Happy anniversary to Dreamcast...and its scams

Happy anniversary to Dreamcast…and its scams

This month marks 20 years since the legendary SEGA Dreamcast console was first announced. Looked on fondly by gamers, it revolutionised many aspects of gaming and brought cheap(ish) online console gaming to the masses.


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SEGA has endured many, many calls for it to come back as Dreamcast 2. The games are widely demanded as retro remakes, and it’s never quite faded from public view. What you might not know is that it’s been the subject of a number of phishing scams/fakeouts down the years. Here are some of my favourites.

Ye olden days

In 2006, when dinosaurs ruled the Earth and televisions were black and white, the Dreamcast had been dead and buried for a few years already. But people still used them, modded them, and still went online with them. See, it came with a modem, and the idea was you went online via SegaNet or DreamArena to play online or just browse the web. You can still go online with them today, with a little bit of additional work.

And now, enter stage left: Shenmue.

shenmue collection

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Anyone interested in games these days is likely already aware Shenmue 1 and 2 are being remastered, and there’s even a Shenmue 3 on the way to help tie up the dangling story:

Back in the day, it seemed there was no chance of this ever happening despite endless requests, campaigns, fan networks, the lot. While pleas fell seemingly by the wayside, mischievous individuals were all too happy to fill the SEGA shaped vacuum.

Here’s the interesting bit: Shenmue came with a disc called the Shenmue Passport, which was a crude way of popping a web browser via the game and looking at game-related content. It came to pass, one fateful day, while retro gamers were loading up their Passport disc that they saw the following:

Normally it’d say “click to enlarge” under that image, but the screenshot is so old this is the kind of maximum resolution size we have to cope with. (Dinosaurs and black and white televisions, remember?)

It says:


The Shenmue Passport is in update process. Come again and visit us! Downloads were suddenly available, with the promise of “more to come.” Everyone got excited, and some people even tried uploading their forklift truck racing times (long story).

forklift racing

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Imagine their dismay when it turned out that someone had obtained the Shenmue(dot)com domain, and decided to play a prank. For a while, the Shenmue domain came back with all the various downloadables that you could no longer obtain through the game, but the addition of the “more to come” messaging made people believe this was the first step of the game returning in new forms. All I can say to that, is “Whoops.

Some forum threads about this still remain online, and you can see some of the fallout including attempts by SEGA to reclaim the URL.


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It reads:

Finally I want to say sorry again to all (like I said sorry in the Shenmue BBS), but now I promise to don’t do something stupid again. And sorry for my bad english (still learning) and my poor Japanese (still learning too). If anyone reach to a SEGA person, tell to him to contact me at [redacted] and I’ll transfer the domain as the people of this forum told me. Sorry again. But don’t loose the hope in Shenmue…

Oh dear.

2007: Shenmue 3 is coming (not)

Would you like a fake Shenmue 3 announcement? Of course you would. That video now has had more than 1 million views (with some 800,000 of those landing at time of launch), and unfortunately, it’s yet another fakeout. Its creator simply took footage from the older games and mashed it up with promotional material from the abandoned Shenmue Online. Here’s the now obligatory thread of angry gamers.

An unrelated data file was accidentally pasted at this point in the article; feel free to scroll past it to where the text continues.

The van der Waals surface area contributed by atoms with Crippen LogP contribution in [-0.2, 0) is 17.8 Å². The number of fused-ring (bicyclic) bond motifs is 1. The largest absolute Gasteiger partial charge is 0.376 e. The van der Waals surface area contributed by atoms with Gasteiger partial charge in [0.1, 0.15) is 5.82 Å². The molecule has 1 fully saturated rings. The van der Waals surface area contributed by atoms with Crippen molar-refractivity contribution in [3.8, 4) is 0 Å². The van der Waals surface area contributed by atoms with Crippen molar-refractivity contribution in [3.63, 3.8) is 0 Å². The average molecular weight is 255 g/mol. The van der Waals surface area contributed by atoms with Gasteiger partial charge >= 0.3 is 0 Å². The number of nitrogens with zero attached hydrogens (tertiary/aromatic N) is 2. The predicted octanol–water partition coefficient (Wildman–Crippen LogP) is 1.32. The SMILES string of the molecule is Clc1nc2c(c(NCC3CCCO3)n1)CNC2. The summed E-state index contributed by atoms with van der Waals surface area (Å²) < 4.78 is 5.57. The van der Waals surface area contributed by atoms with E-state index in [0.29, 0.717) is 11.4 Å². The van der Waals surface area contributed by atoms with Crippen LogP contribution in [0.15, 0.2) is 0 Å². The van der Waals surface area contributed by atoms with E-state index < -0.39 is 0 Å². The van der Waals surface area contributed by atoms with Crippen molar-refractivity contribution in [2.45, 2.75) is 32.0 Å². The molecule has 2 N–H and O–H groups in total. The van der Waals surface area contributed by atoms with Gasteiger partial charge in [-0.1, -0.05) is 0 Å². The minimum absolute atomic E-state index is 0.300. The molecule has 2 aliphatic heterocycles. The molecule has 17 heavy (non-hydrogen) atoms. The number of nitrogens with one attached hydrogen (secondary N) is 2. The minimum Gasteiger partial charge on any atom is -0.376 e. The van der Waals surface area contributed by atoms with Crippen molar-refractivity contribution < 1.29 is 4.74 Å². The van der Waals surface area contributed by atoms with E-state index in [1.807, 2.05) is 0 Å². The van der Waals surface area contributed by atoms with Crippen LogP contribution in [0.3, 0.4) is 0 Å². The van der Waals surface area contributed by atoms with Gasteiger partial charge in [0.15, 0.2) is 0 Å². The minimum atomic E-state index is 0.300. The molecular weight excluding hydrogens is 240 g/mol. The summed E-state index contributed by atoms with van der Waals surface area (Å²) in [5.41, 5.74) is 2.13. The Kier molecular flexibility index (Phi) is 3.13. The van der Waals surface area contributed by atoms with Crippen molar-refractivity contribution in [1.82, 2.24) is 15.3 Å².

2008: Sign-ups and affiliate codes

You know how someone grabbed the Shenmue domain? Well, lightning struck twice in 2008 when someone did much the same thing with the Dreamcast website. Here’s what it suddenly looked like:

phishing for info?

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“Do you still own a Dreamcast?”

Well, yes, several. Offering up the promise of a [yourname]ATdreamcast(dot)com email address, it sent the fans wild. Handing the new portal your console serial number(s), username, password, and a current email address would land you a seemingly valid yourserialnumber@user(dot)dreamcast(dot)com address. In practice, this meant the scammer ended up with a large list of emails to target with spam, and also—if people had reused passwords from their actual email for their “Dreamcast” mail—logins. My favourite thing about this was the video game website affiliate code ad hidden in the page:


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2009: A grab bag of pranks

If you’re thinking this console has had a lot of scams hung around it, you’d be right. Step forward, 10th anniversary of said console filled with yet more shenanigans. These are most of the major Dreamcast-themed antics down the years, but there’s lots of others, like the photoshopped Shenmue 3 disc, or the edited “Shenmue 3: Believe” text from a magazine preview, which sent people into a frenzy.

Back to the future present

Now that Shenmue 3 is actually on the way, it’s likely that we’ll see some fresh new scams as the launch draws closer. You just can’t keep a good console—or a smart scam—down. Having said that, you don’t need to go digging around in the depths of retro gaming to find a scam. Your modern games and devices are often more than enough to keep scammers and other cybercriminals busy.


Christopher Boyd

Former Director of Research at FaceTime Security Labs. He has a very particular set of skills. Skills that make him a nightmare for threats like you.